• 2 1/2 tablespoons sugar OR better yet, a natural sweetener like Stevia or Lakanto™, to taste
  • 1/4 teaspoon ground cinnamon
  • 5 ounces unsweetened chocolate, chopped, OR high-quality cocoa powder unsweetened
  • Cinnamon stick for stirrer

NOTE: Try adding some thinly sliced apples or fruit of choice to rim the cup; a pretty tasty treat!

If you’d like to add some coffee liqueur, it really enhances the flavor but not advised for diabetics or those with Candida.

Directions
Heat the milk in a saucepan on medium heat to just below the simmering point, add the chocolate. When the chocolate is melted, add the sugar and cinnamon.

Whisk vigorously with wooden hand blender or frother. Reheat gently and serve immediately.

Whisking Chocolate Santafereño
Molinillo Decorative Wooden Wisk

PERU

Christmas is a special time in South America and Christmas in Peru is a very important holiday. While there is a strong indigenous population, most Peruvians are Roman Catholics. With this large population of Roman Catholics, Christmas is one of the most important times of the year.

One of the things I found most interesting on my recent trip to Peru is the wonderful ethnic mix: Chinese, Europeans, Mexicans, Venezuelans, Japanese, Americans, and many African nationalities, to name a few. An interesting fact I discovered on my treks is that one of the largest deserts in the world is in Peru. Our tour guide teased that since Peru fought a war to take away some of the southern Ecuadorian lands and annex it to Peru, we from Ecuador should not harbor any regrets because the huge desert is the land annexed and not good for much except dune buggies and archeologists!

MATE DE COCA
Famous in the Andes region, this unique drink is an herbal tea made from the leaves of a coca plant. Mate de Coca is used to treat altitude sickness. On your way to Machu Picchu, this tea will help you adapt to the high altitude. However, this tea is controversial in some parts of the world. The leaves contain alkaloids, which when extracted chemically are the source for cocaine. Though the amount of coca alkaloids in the leaves is small, one cup of coca tea can cause a positive result on a cocaine drug test. Controversy aside, it is easy to drink and has a green tea taste whose many medicinal properties have been touted for centuries.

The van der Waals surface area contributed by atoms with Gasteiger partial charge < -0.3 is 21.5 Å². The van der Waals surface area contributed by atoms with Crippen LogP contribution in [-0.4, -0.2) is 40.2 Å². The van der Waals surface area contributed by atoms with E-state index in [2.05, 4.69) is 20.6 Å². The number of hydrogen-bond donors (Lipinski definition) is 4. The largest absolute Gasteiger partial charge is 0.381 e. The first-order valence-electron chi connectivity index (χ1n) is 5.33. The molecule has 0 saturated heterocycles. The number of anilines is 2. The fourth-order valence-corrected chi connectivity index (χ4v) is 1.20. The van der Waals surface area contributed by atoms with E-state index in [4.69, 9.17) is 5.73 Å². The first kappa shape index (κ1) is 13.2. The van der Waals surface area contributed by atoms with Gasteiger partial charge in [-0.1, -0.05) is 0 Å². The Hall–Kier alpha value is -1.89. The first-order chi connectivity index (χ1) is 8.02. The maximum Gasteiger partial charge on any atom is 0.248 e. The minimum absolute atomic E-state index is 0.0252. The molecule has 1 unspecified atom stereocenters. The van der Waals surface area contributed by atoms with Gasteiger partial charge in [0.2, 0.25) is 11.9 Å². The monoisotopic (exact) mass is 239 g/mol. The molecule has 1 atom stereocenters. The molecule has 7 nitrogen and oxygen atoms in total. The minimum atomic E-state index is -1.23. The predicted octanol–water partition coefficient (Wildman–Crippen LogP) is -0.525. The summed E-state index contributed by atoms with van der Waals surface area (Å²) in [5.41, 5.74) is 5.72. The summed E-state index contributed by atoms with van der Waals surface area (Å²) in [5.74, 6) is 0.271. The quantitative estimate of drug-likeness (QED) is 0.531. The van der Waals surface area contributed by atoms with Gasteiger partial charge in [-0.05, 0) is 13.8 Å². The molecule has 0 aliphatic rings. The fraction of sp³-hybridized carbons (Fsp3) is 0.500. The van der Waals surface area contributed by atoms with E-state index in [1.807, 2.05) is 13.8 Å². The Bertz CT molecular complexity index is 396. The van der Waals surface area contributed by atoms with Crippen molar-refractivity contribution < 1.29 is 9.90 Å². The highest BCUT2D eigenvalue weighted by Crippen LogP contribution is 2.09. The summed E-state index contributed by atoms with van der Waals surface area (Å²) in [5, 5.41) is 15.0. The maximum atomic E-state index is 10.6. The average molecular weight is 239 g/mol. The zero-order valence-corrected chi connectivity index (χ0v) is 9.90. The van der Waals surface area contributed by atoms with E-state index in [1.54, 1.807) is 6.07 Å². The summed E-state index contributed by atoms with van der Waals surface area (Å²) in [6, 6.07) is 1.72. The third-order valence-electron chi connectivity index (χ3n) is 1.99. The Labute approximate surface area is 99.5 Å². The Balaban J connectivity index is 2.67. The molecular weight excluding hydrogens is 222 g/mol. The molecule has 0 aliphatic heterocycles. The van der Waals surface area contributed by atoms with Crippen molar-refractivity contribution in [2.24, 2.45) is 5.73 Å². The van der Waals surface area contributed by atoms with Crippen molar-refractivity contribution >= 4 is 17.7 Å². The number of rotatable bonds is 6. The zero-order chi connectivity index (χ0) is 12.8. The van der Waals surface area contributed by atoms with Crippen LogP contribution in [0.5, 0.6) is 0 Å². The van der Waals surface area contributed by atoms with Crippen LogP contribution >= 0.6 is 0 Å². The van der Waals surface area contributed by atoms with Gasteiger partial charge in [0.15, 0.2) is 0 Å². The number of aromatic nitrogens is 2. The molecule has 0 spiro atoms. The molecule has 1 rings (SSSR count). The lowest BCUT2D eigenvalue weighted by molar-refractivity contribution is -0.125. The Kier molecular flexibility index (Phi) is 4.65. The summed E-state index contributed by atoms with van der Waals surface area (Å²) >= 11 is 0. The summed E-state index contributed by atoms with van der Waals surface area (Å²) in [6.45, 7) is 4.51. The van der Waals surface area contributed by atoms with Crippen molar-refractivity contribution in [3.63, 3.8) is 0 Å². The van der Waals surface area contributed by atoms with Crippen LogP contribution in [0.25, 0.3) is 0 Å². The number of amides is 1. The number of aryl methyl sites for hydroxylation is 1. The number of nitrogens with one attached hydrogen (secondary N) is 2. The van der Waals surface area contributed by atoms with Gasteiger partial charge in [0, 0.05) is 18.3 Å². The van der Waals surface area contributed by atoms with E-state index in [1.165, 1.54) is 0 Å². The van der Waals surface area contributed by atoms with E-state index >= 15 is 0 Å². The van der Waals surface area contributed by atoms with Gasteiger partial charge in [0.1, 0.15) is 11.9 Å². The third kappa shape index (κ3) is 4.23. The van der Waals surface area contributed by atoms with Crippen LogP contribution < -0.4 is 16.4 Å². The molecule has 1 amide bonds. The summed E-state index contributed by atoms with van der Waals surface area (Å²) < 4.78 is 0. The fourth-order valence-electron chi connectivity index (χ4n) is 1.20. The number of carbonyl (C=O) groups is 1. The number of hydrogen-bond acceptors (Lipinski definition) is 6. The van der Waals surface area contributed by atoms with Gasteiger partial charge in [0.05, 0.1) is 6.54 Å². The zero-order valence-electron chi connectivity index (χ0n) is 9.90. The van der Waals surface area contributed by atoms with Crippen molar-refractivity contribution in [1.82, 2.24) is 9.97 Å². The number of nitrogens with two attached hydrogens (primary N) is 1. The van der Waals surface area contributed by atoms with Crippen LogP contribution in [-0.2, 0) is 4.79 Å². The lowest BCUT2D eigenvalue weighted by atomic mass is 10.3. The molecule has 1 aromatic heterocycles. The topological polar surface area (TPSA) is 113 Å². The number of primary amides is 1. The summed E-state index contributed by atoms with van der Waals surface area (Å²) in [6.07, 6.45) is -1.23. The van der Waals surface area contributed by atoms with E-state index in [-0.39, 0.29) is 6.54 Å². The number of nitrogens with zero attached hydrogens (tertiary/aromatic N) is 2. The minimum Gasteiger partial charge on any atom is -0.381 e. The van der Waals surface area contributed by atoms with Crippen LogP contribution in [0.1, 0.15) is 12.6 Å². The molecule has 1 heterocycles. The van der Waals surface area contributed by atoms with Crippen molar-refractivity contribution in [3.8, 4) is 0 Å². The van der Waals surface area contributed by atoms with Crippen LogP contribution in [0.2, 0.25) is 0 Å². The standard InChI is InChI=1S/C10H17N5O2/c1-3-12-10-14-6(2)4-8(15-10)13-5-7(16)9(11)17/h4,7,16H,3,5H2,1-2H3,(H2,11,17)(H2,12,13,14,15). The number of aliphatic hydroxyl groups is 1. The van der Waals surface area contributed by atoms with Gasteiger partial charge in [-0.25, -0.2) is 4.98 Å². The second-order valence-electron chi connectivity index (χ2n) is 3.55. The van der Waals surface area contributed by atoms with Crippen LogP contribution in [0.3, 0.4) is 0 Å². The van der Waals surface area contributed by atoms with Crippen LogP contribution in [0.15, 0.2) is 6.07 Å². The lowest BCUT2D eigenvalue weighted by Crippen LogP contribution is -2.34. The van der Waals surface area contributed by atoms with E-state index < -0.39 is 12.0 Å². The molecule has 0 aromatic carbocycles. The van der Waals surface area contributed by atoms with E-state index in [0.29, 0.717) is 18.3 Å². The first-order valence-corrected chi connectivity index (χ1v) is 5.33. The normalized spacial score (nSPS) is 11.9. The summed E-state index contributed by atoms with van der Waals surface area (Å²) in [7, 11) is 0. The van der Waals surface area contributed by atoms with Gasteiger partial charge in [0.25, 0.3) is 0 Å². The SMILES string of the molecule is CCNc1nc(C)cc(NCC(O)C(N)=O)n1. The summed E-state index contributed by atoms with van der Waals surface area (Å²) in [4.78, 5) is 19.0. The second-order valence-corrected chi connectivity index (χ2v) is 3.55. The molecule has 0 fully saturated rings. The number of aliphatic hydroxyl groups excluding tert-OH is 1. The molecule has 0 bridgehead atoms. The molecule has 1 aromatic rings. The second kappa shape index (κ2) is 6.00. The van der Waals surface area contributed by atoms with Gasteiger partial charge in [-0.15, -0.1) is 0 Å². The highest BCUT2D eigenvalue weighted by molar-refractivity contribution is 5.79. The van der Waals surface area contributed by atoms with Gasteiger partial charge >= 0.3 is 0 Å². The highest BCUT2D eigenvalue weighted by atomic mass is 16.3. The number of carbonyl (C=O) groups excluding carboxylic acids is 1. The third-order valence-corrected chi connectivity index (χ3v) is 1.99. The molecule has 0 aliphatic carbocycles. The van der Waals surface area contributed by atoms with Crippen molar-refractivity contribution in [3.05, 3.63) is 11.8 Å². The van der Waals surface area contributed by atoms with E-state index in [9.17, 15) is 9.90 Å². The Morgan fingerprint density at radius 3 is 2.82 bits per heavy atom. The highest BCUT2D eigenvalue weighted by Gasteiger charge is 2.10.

Mate de Cocoa

EMOLIENTE
Emoliente is one of the most unique drinks you’ll find. Sold at street corners in Peru by vendors, it is popular in the cold season—locals believe it has healing and medicinal properties. The base is a mix of herbs that usually includes barley, dried horsetail, flax seed, plantain leaf, and alfalfa sprouts. Bottles on the cart contain liquids made from natural plants from the Andes Mountains. The taste is, well, a little bizarre. Imagine drinking a hot, fruity, slimy and semi-sparkly beverage. However, if you’re in Peru and not feeling well and will consider a natural remedy, give this drink a try.

Peru Emoliente

While some celebrations are similar to those in Europe and North America, there are some unique traditions that reflect the nation’s history and make Peru a special place to be during the holidays and one that makes for a great holiday destination.

CHRISTMAS GASTRONOMY IN PERU
Like the corn dough-based tamales on the table, most of the food has the Peruvian gastronomy flare and is a bit spicier with Aji hot sauce available on the side. While adults toast the event with champagne, children drink hot chocolate that has a delicious twist with the addition of cinnamon and cloves much like the tradition in Colombia. For dessert, it is common to eat Paneton, a Peruvian fruit cake.

As my research continues in South America as well as the many centuries-old traditions that we’re learning, my hope for the coming year is to continue to provide my readers and followers a new perspective on those things that bind us all together without any boundaries—music and food!

Gloria Gilbere, DAHom, PhD

Known as The Health Detective, Dr. Gloria is a Certified Dental Professional, Doctor of Natural Health, Homeopath, Certified Dietary Supplement Counselor, EcoErgonomist, Wholistic Rejuvenist and a Certified Hair Tissue Mineral Analysis Practitioner—renowned worldwide for her work in identifying and implementing natural and nutrition-based solutions to chemically-induced and inflammatory disorders, multiple chemical sensitivities, fibromyalgia, chronic fatigue, and digestive disorders that defy conventional diagnosis and treatment.

She is founder of the Institute for Wholistic Rejuvenation and consults worldwide via telephone, Skype, and in Gig Harbor, WA.

She is an acclaimed, syndicated talk show host, Dr. Gloria—Health Detective, author of 18 books, 8 courses and over 1,700 health articles. To consult with her visit her website or call 888.352.8175.

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She created certificated courses to become a Wholistic Rejuvenist™ (CWR) and post-graduate education credits for health professionals.

Her courses are accredited by international medical schools and teaching hospitals.